The pink bottle of $4.99 “strawberry wine” you keep passing at the liquor store on the way to the cooler aisle tastes exactly as terrible as it’s neon packaging suggests. That non-FDA approved liquor your friend brought back from Israel will make you black out. And throw-up. Then black out again. It will also make your friends simultaneously black out and throw up. Any drink with Red Bull as an ingredient is sure to make you jump up on furniture (which sounds kind of fun now, but it’s something you’ll grow out of. Trust me.) Drinking on the subway is hilarious, but it’s not classy. Southern Comfort is awful. Stop treating your Friday nights like you’re Janis Joplin on an epic bender. Instead, drink the Masi. Always drink the Masi.

The “one that got away” is a myth.

They didn’t “get away” – they left you. It sucks and it hurts and you’re going to cry over these people, but it’s for the best. I promise. Have the feelings you need to have and then move the fuck on. Don’t waste time obsessing over or longing for people who simply didn’t choose you. They. Didn’t. Choose. You. (Keep this in mind when these people resurface requesting a second chance.) Spend your time loving the people who have chosen to be in your life. Start with yourself.

Expect more from the people you date.

As a 20-something you joke that your dating motto is, “have low expectations and you’ll always be pleasantly surprised.” You adopt this line of thinking after a series of breakups and disappointing sexual encounters – both wanted and unwanted – leave you heartbroken and confused. You start asking for less, when really you should ask for more. Don’t do this. You should expect things from the people you date – like, respect, honesty and integrity. Be picky. Ask for what you want out of relationships. It might mean that you spend more time alone, but it won’t matter in the grand scheme of things.

Learn to be still.

I know it’s hard. You live in a city of 5 million people and around every corner there’s something or someone new & shiny to distract you, but please try. Stop focusing on things and people that don’t serve you, just so that you won’t have to be alone with your own thoughts. The only way you’re ever going to feel at peace with yourself is if you face your problems head-on and deal with your personal shit. Don’t wait until the end of the decade. Begin early.

What would you tell your 20-something self?

Here’s 10 Guys That I’d Like To Meet

Hi, it’s me. Still single. Still 35 (at least for another 12 days.) A few weeks ago, authors Blythe Roberson and Jason Adam Katzenstein posted in the New Yorker an illustrated article titled Types of Guys I Would Like To Date, If Someone Could Please Introduce Me to Them. I couldn’t help but giggle. I mean, what 30-something woman hasn’t yearned to date a guy that owns a rug? (“a huge achievement, as rugs cost millions of dollars and require vacuuming“). The piece also made me ponder the kinds of guys I would like to be introduced to. (Because, let’s face it — the singles in Victoria leave quite a bit to be desired.)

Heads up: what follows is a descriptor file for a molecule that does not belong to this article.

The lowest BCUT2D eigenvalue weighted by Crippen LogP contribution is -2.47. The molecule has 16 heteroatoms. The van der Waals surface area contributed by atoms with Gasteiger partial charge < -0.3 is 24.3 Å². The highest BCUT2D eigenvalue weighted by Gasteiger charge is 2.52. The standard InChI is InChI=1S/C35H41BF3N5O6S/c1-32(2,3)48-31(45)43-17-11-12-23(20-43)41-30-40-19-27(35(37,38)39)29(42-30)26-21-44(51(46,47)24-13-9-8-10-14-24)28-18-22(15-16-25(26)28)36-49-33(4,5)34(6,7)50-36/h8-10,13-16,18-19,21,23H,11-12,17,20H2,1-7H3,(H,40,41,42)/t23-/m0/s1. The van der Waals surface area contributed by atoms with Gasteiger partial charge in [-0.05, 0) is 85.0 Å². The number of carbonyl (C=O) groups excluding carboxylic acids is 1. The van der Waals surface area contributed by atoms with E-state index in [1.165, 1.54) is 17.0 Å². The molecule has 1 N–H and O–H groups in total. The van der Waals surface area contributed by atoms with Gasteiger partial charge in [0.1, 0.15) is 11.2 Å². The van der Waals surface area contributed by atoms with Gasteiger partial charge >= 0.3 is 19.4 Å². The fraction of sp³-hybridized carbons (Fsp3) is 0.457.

Because I don’t have the artistic skills of a New Yorker cartoonist, Joe the Intern and his friends have stepped in to help with this post.

So, gather around my friends while I cue up Michael Buble’s “I Still Haven’t Met You Yet” and press the repeat button. Here’s some men I’m interested in getting to know.

Online Dating in Victoria BC: 10 Guys That I'd Like To Meet

40-something Musical Yogis with 20-something rockstar dreams, need not apply. Whether it’s a full time job or a side-hustle, this guy likes making things and he wants to make things with you (websites! music! photos! smoked meat! pickles! A new fence! Stop animation with Joe the Intern!) I know you’re out there. If your idea of a great Saturday is brunch, followed by creating something together, I want to be your Ride and #DIY. (photo credit)

Online Dating in Victoria BC: 10 Guys That I'd Like To Meet

Sure, he mainlines kale juice and eats sandwiches that are made with thinly cut organic tempeh steaks instead of bread, but he doesn’t need to talk about it. He’ll never shame you for not drinking as many vegetables as he does, because he totally gets the concept of balance. I.e. there’s a time for kale chips and a time for diving face first into a stack of chicken and waffles.

Online Dating in Victoria BC: 10 Guys That I'd Like To Meet

When I was in university, it wasn’t uncommon to meet guys who’d say stuff like, “oh, you like 2Pac? I only listen to conscious hip-hop or stuff from the 80’s.” These guys are still around. They read Pitchfork and the only Kendrick Lamar song they think is relevant is the one you’ve never heard of because “it’s so obscure.”  The Guy Who Isn’t Afraid to Shamelessly Rock out to Lil’ Wayne is the opposite of that guy. He’s politically aware and understands why something might be offensive but isn’t opposed to dancing around the living room with you as Weezy chants “a milli a milli a milli.”

Online Dating in Victoria BC: 10 Guys That I'd Like To Meet

The stack of Prince LPs and his turntable are the only church he needs. He thinks “Call My Name” is one of the sexiest, most romantic, panty-dropping songs of all time and to your delight, insists that you go as The Kid and Apollonia for Halloween. When you fidget in your costume, he says, “I don’t care that you’re not an ingenue of indeterminate ethnic origin, you look amazing in that leather bustier.”